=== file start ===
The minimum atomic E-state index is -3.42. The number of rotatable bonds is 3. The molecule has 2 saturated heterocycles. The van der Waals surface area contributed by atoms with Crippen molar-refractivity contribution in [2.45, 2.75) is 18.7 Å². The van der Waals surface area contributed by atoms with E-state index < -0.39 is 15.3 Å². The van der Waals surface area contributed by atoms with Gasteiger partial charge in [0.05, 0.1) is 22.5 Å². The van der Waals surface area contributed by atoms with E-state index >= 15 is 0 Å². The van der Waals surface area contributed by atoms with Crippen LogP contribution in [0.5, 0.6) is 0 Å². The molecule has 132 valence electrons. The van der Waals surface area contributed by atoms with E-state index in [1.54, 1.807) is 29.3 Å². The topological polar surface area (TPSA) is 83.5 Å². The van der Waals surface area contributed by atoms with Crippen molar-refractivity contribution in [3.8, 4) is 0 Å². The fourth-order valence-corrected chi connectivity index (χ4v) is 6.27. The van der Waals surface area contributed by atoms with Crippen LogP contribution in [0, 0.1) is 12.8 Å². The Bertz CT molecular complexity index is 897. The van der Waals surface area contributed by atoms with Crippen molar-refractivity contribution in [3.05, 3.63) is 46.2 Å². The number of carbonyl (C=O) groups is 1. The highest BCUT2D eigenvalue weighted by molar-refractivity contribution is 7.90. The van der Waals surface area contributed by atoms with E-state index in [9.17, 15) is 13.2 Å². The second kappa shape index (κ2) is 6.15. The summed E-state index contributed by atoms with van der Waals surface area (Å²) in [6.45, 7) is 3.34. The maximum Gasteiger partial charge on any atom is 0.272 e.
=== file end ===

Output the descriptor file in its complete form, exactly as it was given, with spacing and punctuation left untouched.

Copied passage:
The minimum atomic E-state index is -3.42. The number of rotatable bonds is 3. The molecule has 2 saturated heterocycles. The van der Waals surface area contributed by atoms with Crippen molar-refractivity contribution in [2.45, 2.75) is 18.7 Å². The van der Waals surface area contributed by atoms with E-state index < -0.39 is 15.3 Å². The van der Waals surface area contributed by atoms with Gasteiger partial charge in [0.05, 0.1) is 22.5 Å². The van der Waals surface area contributed by atoms with E-state index >= 15 is 0 Å². The van der Waals surface area contributed by atoms with Crippen LogP contribution in [0.5, 0.6) is 0 Å². The molecule has 132 valence electrons. The van der Waals surface area contributed by atoms with E-state index in [1.54, 1.807) is 29.3 Å². The topological polar surface area (TPSA) is 83.5 Å². The van der Waals surface area contributed by atoms with Crippen molar-refractivity contribution in [3.8, 4) is 0 Å². The fourth-order valence-corrected chi connectivity index (χ4v) is 6.27. The van der Waals surface area contributed by atoms with Crippen LogP contribution in [0, 0.1) is 12.8 Å². The Bertz CT molecular complexity index is 897. The van der Waals surface area contributed by atoms with Crippen molar-refractivity contribution in [3.05, 3.63) is 46.2 Å². The number of carbonyl (C=O) groups is 1. The highest BCUT2D eigenvalue weighted by molar-refractivity contribution is 7.90. The van der Waals surface area contributed by atoms with E-state index in [9.17, 15) is 13.2 Å². The second kappa shape index (κ2) is 6.15. The summed E-state index contributed by atoms with van der Waals surface area (Å²) in [6.45, 7) is 3.34. The maximum Gasteiger partial charge on any atom is 0.272 e.